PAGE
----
Dumpster Diving

Frugalists Use Society’s Trash




Frugalists hate to see waste and find plenty of places to score the stuff they need. “You just have to know where to look,” they advise. Some scoop items up off the curb, attend organized giveaway events and browse Internet posts such as Freecycle.org. Others peruse catalogs, and then locate what they want at local thrift shops. Self-proclaimed frugans search dumpsters behind food stores.

“If Americans didn’t demand pristine produce and bread baked fresh daily, there would be little for dumpster divers to find,” observes MSNBC.com reporter Allison Linn. “And, if we didn’t lust for new couches long before the old springs had gone soft, and new jeans, months before the current ones had developed holes, there would be little for thrift store aficionados and garage sale lovers to buy.”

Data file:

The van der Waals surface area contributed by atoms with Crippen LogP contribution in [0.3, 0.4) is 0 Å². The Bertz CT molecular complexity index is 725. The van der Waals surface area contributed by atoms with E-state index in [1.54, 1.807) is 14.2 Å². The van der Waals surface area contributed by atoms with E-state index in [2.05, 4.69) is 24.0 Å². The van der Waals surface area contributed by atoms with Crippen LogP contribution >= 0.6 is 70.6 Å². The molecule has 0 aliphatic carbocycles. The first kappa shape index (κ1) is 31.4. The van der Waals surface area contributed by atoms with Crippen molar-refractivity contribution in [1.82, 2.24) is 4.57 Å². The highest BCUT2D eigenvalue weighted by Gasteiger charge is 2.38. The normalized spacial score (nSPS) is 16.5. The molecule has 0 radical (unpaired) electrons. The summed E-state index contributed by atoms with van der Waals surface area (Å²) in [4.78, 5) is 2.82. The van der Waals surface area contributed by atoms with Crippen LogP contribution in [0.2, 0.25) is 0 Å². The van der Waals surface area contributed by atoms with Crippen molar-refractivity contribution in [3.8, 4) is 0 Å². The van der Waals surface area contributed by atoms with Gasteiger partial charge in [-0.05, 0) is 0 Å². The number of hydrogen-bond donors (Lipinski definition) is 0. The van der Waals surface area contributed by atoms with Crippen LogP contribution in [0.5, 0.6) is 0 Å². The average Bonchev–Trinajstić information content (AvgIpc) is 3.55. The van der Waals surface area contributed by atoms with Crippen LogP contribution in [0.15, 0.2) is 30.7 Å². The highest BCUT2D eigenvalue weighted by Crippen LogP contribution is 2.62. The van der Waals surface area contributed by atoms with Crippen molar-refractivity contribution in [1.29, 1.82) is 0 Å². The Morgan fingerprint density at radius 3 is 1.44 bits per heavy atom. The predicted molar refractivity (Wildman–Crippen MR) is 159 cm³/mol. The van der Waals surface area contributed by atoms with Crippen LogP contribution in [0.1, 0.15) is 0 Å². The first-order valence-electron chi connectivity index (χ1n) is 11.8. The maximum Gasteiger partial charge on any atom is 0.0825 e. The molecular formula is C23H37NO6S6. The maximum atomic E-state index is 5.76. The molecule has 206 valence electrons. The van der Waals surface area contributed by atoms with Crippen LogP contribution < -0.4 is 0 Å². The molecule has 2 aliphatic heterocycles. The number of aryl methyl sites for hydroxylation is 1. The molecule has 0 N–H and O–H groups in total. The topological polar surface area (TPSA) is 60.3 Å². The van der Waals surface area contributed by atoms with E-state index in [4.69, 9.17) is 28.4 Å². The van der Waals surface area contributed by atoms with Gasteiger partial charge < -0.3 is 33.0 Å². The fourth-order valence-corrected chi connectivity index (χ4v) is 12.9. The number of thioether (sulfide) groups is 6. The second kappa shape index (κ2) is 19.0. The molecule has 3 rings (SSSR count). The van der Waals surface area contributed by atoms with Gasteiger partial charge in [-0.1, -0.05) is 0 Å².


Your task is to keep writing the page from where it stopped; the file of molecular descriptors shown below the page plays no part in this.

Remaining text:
According to the Environmental Protection Agency, Americans produce an average of 4.6 pounds of waste per person per day—nearly a ton a year. We all create tons of bargains for those willing to take a second look at our consumer culture.

Edit ModuleShow Tags

More from Natural Awakenings

Spring Decluttering

Getting rid of the old can by done step by step, opening up space not only in our closets but in our psyches.

Tips for a Tree-Free Home

By switching to electronic bills, substituting cloth for paper napkins, and supporting tree-planting non-profits, we can help preserve the planet’s forests.

Poor Packaging

Each minute, one million plastic bottles are sold around the world, and most end up in the trash rather than being recycled.

Eco Jets

Europe’s EasyJet airline is working to get electric-powered planes into the sky with room for up to 220 passengers and a range of 335 miles.

Plastic Pushback

The Bahamas is joining such countries as Antigua, Belize, Kenya and the United Kingdom in moving to ban plastics linked to marine litter.
Edit ModuleShow Tags
Edit ModuleShow Tags